Closed Door

Tuesday, August 26, 2014

Part 36


Dear Diary, 

Blessed silence … at least until seven freaking o’clock in the morning again.  I shouldn’t complain, I’m up anyway, but honestly the banging and pounding and buzzing would drive a saint to drink.   

A lot of the shoreline along the river got washed away during the storm surge.  I lost almost a foot of shore just on my protected little section.  Well the environmentalists were having hissy fits.  The new flow was disturbing things in the Cockroach Bay preserve.  Something just had to be done right there and then or millions and millions of dollars was going to wash out into the Gulf and umpty bumpty fancy schmantzy homes were going to lose property values (lowering the taxes they’d have to pay) and on and on.   

So out comes the dirt and rocks one dump truck at a time and every time a truck hits a pot hole – BAM! – and every time they dump their load – BANG! KABLAM! – and then the constant grinding of the back hoes and this big fat machine that mash everything flat.  This goes on from seven in the morning until at least seven in the evening as they try and address the eroding shoreline fast enough for the green freaks and the rich environmentalist. 

I guess anything to distract from the real problems we are all facing.  But it is also true that the squeaky wheel gets the oil because they are rehabbing the shore line.  But to do so they used government privilege to use my private road to travel down.  Of course before they could do that they had to fix my road so do you hear me complaining? 

It’s also quiet because I finally convinced Cal to stop treating me like a baby and go with his buddies and do some more crabbing.  I asked him how likely a bunch of maniac river pirates were to pick my particular part of the shore with the way the county and state have the place under lock and key.  Even I had to get a special pass to use my own blasted road.   

They also need Cal’s boat because one of the guys has a brother that has some lobster traps and he’s willing to share if they help him guard his haul until he can get it to market.  Mmmmm … lobster.  Haven’t had it since … 

Sigh.  I haven’t had it since Daniel and I were on our honeymoon over in Daytona.  We only had three days and the only time we left the motel was to eat … and even that was usually brought back to the room.  I swear we got so many smart remarks about coming back with less of a tan than we left with. 

OK, enough of that.  Back to the present.  Had a chance to ply my old wares today.  (snicker, that sounds dirty, wish Dorrie was here to share the joke)  Actually one of the granddaughters of the carneceria owners is getting married tonight – probably saying her vows in front of the priest as I write this – and I overheard how she was having a difficult time getting her grandmother’s mantilla and veil to stay properly.  It just sort of grew from there.  I did the bride’s hair and then the mother’s and grandmother’s then the father of the bride needed a good cut and so on and so forth.  I spent all morning and most of the afternoon and had a really fun time talking with people and hearing all the local gossip.  It was a while before I realized that people were putting money or other things in a hat the grandfather had sat on the table beside me.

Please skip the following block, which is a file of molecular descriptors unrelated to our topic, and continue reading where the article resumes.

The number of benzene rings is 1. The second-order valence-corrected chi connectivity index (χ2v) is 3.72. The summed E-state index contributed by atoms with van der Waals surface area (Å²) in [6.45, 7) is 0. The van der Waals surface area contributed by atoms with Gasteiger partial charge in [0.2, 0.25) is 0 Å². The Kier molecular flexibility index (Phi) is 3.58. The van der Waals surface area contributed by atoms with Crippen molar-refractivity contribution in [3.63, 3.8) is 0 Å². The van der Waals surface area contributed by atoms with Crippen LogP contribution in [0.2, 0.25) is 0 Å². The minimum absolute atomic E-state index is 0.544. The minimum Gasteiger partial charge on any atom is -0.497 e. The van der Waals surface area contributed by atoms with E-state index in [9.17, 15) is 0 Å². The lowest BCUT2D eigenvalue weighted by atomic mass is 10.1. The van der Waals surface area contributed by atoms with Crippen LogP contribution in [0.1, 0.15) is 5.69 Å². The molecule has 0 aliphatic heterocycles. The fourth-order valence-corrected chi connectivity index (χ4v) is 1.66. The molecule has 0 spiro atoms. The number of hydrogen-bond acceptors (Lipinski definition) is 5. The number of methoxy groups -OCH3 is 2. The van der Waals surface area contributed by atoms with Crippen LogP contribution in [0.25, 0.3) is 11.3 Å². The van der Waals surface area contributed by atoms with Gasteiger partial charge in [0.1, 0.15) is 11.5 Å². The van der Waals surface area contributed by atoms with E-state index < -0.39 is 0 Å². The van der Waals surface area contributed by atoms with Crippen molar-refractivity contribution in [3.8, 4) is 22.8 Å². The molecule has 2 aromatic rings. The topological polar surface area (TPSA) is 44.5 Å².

“No Senor, no es necesario para, esto es un regalo para la novia.” 

He just shrugged and said, “La mitad de los hombres no estaban en la fiesta de bodas. Hacerles pagar lo que pueden. Les hace sentirse como un hombre.” 

I suppose it is hard to argue with that kind of logic.  I hadn’t known that not all those men were in the wedding but were customers.  And I also can’t argue that it feels good to pay your tab rather than take charity.  It was something the men wanted to do with whatever they had to offer.  Most of it was change like I would get in the tip jar back at the salón but there were a few little trinkets and stuff that looked like it had been found on the beach as well.  Spanish men have a machismo that can’t be ignored.  Of course most men are like that in my experience, some are just more obvious about it than others.  Daniel didn’t have a drop of Spanish in him but his machismo could compete with …  

This is ridiculous.  I swear I’ve got a one track mind tonight. 

Anyway, the owners also insisted that I accept some corn and wheat flour in payment for what I had done for the wedding party.  The grandmother winked and told me that they still got off cheaper than had they paid a salon and that she was much happier with her granddaughter’s makeup; she looked like a young woman getting married and not one going out to a club to go dancing with a bunch of hombres. 

Everyone was in a good mood because for now there are construction jobs to be had.  It made up for the poor harvest and ruined fields which meant no harvest jobs until they could be replanted.   

But from Dorrie’s side of things I’ve heard a lot of talk that the planters aren’t going to replant; they are taking their insurance money and digging in, trying to force the government to back off the ridiculous federal licenses.  That is a dangerous game, not only for the business owners but for the customers they serve.

2 comments:

  1. Kathy you have a gift that is simply put, amazing thanks for sharing your gift with us.
    Wayne

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  2. Well I'm all caught up with this one now also :). Thank you. Looking forward to more.

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